7. What other features to look for?

Besides everything above, there are a few other features you might want on a pellet grill and pellet smoker.

  • Meat probe receptacle: Some pellet grills have a meat probe output which allows you to insert the probe into the meat and track the internal temperature of the food on the grill’s display.
  • Included meat probe: The best pellet grills come with included meat probe; some grills even have a programmable probe designed to lower the temperature of the grill when the food has reached its cooking temperature.
  • Secondary cooking racks: Let you maximize the cooking surface, or use the secondary rack to keep food warm.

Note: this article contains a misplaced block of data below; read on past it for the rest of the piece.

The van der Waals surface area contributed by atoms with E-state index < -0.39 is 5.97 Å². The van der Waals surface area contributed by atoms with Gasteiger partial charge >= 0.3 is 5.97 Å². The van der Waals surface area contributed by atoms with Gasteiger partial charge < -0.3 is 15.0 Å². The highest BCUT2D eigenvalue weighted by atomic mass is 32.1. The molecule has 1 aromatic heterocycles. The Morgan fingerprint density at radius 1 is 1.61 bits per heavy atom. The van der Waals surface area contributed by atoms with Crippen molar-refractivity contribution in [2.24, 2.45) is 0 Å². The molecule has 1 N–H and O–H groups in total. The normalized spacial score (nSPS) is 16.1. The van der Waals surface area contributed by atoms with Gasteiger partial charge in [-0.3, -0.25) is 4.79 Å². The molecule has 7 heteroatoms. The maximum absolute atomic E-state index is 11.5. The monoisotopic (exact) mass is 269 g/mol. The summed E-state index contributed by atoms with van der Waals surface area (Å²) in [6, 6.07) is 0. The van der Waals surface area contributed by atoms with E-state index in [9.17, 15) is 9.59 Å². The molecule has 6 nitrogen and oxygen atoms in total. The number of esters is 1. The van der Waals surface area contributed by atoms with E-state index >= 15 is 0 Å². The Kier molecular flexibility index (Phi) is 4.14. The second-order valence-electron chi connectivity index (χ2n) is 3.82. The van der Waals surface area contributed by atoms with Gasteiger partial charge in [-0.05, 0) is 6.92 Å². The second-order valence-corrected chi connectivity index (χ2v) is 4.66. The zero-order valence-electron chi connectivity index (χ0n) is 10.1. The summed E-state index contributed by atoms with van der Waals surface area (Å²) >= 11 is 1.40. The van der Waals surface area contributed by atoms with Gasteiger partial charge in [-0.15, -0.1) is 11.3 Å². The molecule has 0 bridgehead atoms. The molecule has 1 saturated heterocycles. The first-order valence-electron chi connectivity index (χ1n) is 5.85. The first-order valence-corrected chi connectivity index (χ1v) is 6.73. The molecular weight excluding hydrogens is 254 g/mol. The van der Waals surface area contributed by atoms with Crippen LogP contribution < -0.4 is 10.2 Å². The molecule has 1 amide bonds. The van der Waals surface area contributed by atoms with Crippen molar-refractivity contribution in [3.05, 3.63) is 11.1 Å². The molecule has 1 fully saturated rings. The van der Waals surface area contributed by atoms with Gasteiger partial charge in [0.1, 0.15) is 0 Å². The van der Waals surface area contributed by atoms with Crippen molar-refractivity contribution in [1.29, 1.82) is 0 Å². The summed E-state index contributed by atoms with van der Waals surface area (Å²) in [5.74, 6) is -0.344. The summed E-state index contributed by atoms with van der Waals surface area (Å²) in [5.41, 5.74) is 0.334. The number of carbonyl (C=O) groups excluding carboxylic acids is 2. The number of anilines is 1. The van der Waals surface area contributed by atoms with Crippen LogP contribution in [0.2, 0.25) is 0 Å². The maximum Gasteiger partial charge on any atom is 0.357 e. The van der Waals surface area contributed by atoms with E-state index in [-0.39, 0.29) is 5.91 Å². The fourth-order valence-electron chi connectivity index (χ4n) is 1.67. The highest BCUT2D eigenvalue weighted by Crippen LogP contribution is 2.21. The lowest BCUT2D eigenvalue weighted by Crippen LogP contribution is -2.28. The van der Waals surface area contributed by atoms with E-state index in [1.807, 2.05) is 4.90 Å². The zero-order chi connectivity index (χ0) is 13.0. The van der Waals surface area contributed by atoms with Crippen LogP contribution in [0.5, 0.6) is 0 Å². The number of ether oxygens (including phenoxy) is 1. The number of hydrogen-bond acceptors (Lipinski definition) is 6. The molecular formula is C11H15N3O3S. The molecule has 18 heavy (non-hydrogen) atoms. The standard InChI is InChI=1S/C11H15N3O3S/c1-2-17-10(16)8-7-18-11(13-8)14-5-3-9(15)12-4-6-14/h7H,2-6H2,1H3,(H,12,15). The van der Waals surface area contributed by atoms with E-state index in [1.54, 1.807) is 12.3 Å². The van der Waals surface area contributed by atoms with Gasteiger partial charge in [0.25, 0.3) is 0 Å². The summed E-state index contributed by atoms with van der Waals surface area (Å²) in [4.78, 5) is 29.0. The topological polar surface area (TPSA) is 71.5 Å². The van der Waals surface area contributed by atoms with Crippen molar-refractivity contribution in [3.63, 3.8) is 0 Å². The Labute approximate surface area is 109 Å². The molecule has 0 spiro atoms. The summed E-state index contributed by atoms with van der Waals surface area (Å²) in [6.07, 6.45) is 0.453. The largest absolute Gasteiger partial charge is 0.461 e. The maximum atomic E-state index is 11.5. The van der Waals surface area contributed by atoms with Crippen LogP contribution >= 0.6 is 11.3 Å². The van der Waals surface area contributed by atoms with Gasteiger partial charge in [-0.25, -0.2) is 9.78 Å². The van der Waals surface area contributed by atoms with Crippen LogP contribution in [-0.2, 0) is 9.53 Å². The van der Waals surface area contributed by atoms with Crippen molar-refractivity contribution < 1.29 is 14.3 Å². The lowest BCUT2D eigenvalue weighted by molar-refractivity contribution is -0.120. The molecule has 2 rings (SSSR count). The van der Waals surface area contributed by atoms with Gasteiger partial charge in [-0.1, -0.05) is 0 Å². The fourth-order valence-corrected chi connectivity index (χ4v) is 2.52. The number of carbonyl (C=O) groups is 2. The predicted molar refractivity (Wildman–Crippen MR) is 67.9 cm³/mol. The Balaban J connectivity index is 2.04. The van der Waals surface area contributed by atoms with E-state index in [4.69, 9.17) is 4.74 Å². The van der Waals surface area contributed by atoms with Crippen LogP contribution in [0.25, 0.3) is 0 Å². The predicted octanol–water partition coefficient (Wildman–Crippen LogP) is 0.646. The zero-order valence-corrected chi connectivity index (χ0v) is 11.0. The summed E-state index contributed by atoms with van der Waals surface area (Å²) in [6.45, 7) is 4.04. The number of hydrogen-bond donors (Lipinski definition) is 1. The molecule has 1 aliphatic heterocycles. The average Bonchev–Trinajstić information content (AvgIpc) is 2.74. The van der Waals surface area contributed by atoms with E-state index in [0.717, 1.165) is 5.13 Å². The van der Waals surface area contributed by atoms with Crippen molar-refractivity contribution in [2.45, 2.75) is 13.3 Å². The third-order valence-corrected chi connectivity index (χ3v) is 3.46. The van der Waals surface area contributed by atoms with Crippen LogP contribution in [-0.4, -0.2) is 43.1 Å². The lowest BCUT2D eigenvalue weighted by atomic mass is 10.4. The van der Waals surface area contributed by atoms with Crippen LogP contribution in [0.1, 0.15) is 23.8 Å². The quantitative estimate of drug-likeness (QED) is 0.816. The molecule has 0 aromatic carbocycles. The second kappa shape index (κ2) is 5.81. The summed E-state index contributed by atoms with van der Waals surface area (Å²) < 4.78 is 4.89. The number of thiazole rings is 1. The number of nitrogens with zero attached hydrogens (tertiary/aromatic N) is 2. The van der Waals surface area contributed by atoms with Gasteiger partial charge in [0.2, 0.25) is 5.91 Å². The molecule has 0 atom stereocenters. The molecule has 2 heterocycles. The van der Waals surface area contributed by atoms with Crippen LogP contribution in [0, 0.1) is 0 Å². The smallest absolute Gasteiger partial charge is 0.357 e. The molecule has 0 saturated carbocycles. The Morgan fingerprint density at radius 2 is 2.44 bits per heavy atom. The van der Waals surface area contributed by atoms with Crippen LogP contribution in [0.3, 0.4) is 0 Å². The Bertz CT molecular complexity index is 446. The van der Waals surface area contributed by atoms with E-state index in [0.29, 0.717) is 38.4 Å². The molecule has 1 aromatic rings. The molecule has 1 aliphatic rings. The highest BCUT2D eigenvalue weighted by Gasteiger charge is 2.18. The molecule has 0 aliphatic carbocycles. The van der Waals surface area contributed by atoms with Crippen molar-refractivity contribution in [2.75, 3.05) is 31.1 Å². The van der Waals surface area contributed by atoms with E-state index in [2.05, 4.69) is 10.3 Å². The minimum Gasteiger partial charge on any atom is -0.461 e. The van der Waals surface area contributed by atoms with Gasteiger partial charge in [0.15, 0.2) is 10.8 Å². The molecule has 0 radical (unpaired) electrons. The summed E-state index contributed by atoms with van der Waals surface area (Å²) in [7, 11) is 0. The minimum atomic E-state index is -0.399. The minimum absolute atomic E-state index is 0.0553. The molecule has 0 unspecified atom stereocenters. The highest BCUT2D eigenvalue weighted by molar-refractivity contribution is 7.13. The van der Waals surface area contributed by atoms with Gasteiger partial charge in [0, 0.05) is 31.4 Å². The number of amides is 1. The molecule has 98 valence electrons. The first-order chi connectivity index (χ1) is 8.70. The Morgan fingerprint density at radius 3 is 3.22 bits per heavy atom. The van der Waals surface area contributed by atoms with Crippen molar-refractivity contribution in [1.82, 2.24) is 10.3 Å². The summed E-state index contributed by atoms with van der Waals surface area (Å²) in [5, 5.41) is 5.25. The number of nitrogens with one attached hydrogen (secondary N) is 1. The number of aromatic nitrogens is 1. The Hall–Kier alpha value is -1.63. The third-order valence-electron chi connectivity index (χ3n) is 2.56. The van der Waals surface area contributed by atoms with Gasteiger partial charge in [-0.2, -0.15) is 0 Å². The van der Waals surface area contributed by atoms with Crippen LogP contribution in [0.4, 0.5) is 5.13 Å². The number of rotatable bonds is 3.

• Electronic ignition: Allows you to ignite the grill with the push of a button, without using matches.
  • Cleaning ease: The best pellet smokers provide easy access to the ashes and come with porcelain-coated iron cast cooking surfaces for a quick and hassle-free cleaning.
  • Side shelf: A side shelf is a useful add-on, providing an outdoor cooking area where you can prepare or store food before serving. Some shelves also have utensil hooks which allow you to keep all your barbecue essentials organized.
  • Storage rack: Some cart-style grills come with a storage rack placed under the cooking area, which you can use to store pellet bags or utensils.